essential oils


Over the years, stress has become synonymous with modern hurried lifestyles. Though required in small doses to help us push our bodies to their full potential and accomplish tasks more efficiently, when experienced on a daily basis it can become a problem. As it turns chronic, it starts affecting general health, sleep, skin, as well as relationships.

As of last year, marked by the COVID-19 pandemic, there’s been another pandemic because of the constant coping with fear and uncertainty – that of stress and anxiety. Considering the pandemic doesn’t seem to be going anywhere for the time being, nor the measures in the likes of social distancing, lockdowns and quarantines, besides seeking professional help, establishing the right coping strategies in daily life proves to be important. Aromatherapy is one of them.

Aromatherapy as Your Pick-Me-Up

Known for its psychological and physical benefits, alternative medicine enthusiasts are slowly but surely turning aromatherapy mainstream because it’s a drug-free solution that’s been used by many civilisations for centuries. You too can easily incorporate it, given that it’s not difficult nowadays to come across certified 100% pure organic essential oils for stress and anxiety that can truly make a difference in your life.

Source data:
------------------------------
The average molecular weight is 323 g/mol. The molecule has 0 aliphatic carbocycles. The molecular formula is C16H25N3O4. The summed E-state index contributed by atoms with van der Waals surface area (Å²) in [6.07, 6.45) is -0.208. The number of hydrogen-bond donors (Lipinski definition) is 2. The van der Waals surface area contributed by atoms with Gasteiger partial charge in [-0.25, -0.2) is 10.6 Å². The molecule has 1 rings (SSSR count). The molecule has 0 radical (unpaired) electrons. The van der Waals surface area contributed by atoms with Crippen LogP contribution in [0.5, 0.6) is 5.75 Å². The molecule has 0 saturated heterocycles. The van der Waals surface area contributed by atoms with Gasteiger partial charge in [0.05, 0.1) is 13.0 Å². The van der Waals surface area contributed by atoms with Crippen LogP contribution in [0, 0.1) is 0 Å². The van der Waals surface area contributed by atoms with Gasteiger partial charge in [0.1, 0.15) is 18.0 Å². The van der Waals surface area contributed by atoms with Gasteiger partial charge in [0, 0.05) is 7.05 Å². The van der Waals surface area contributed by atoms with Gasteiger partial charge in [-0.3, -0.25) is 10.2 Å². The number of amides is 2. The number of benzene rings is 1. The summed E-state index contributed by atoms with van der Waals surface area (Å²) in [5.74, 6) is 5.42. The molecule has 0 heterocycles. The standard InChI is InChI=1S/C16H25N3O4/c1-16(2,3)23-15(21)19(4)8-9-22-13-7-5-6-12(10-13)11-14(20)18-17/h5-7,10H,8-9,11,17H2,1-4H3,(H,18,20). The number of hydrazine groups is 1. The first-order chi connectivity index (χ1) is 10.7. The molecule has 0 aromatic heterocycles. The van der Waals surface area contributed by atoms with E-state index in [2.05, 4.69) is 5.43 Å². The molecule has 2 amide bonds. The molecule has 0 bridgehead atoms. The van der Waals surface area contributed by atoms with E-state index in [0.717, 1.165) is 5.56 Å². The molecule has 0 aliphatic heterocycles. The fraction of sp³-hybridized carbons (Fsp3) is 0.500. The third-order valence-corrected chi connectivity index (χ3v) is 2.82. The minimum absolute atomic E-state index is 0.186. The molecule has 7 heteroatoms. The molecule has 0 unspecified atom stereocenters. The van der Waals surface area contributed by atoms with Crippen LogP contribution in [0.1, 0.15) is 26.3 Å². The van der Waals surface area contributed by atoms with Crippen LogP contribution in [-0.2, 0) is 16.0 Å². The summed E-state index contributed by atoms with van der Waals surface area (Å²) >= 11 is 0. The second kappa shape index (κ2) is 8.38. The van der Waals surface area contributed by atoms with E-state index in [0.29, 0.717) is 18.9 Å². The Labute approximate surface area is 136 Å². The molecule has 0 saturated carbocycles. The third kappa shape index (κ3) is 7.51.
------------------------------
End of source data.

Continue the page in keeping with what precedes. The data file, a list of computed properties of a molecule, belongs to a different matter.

The reason aromatherapy is so effective with changing one’s mood, promoting balance, relieving tension, and reducing stress in a short matter of time has to do with the fact the incredible aromas of the oils trigger an emotional response by stimulating the central nervous system. Moreover, when inhaled the aromas reach the lungs, and their beneficial natural occurring substances further offer therapeutic effects for one’s health and well-being.

organic essential oils

Oils Known to Tame Stress

The minute you decide to get on board with the aromatherapy trend, and start searching for oils, you’d come to realise just how extensive the range can be. While there are various options you can give a try, the following are some of the best-known choices for relaxation and stress relief: